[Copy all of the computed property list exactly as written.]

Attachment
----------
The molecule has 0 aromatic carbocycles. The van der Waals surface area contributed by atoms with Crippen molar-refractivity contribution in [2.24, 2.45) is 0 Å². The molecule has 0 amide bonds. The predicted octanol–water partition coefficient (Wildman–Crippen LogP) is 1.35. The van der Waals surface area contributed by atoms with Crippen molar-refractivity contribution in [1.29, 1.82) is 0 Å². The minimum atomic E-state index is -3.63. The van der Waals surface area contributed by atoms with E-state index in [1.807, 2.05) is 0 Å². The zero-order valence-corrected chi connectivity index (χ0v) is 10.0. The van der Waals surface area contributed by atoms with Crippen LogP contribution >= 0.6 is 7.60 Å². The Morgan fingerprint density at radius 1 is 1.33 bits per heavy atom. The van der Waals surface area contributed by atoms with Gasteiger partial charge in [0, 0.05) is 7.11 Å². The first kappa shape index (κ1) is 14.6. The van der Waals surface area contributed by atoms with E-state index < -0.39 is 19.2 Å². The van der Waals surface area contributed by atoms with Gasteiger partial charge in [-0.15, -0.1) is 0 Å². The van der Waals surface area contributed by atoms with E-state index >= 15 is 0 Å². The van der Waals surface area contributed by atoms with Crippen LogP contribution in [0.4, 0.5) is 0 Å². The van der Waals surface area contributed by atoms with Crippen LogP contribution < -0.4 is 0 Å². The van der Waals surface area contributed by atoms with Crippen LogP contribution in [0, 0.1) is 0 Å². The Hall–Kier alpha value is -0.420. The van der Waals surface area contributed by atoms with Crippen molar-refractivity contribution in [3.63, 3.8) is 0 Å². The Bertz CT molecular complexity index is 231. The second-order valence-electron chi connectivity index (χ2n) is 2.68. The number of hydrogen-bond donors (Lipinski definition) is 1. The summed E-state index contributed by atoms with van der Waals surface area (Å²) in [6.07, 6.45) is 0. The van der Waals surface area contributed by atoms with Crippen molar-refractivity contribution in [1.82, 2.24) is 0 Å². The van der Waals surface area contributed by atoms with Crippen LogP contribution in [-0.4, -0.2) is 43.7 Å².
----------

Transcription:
The molecule has 0 aromatic carbocycles. The van der Waals surface area contributed by atoms with Crippen molar-refractivity contribution in [2.24, 2.45) is 0 Å². The molecule has 0 amide bonds. The predicted octanol–water partition coefficient (Wildman–Crippen LogP) is 1.35. The van der Waals surface area contributed by atoms with Crippen molar-refractivity contribution in [1.29, 1.82) is 0 Å². The minimum atomic E-state index is -3.63. The van der Waals surface area contributed by atoms with E-state index in [1.807, 2.05) is 0 Å². The zero-order valence-corrected chi connectivity index (χ0v) is 10.0. The van der Waals surface area contributed by atoms with Crippen LogP contribution >= 0.6 is 7.60 Å². The Morgan fingerprint density at radius 1 is 1.33 bits per heavy atom. The van der Waals surface area contributed by atoms with Gasteiger partial charge in [0, 0.05) is 7.11 Å². The first kappa shape index (κ1) is 14.6. The van der Waals surface area contributed by atoms with E-state index < -0.39 is 19.2 Å². The van der Waals surface area contributed by atoms with Gasteiger partial charge in [-0.15, -0.1) is 0 Å². The van der Waals surface area contributed by atoms with E-state index >= 15 is 0 Å². The van der Waals surface area contributed by atoms with Crippen LogP contribution in [0.4, 0.5) is 0 Å². The van der Waals surface area contributed by atoms with Crippen LogP contribution < -0.4 is 0 Å². The van der Waals surface area contributed by atoms with Crippen LogP contribution in [0, 0.1) is 0 Å². The Hall–Kier alpha value is -0.420. The van der Waals surface area contributed by atoms with Crippen molar-refractivity contribution in [3.63, 3.8) is 0 Å². The Bertz CT molecular complexity index is 231. The second-order valence-electron chi connectivity index (χ2n) is 2.68. The number of hydrogen-bond donors (Lipinski definition) is 1. The summed E-state index contributed by atoms with van der Waals surface area (Å²) in [6.07, 6.45) is 0. The van der Waals surface area contributed by atoms with Crippen molar-refractivity contribution in [1.82, 2.24) is 0 Å². The van der Waals surface area contributed by atoms with Crippen LogP contribution in [-0.4, -0.2) is 43.7 Å².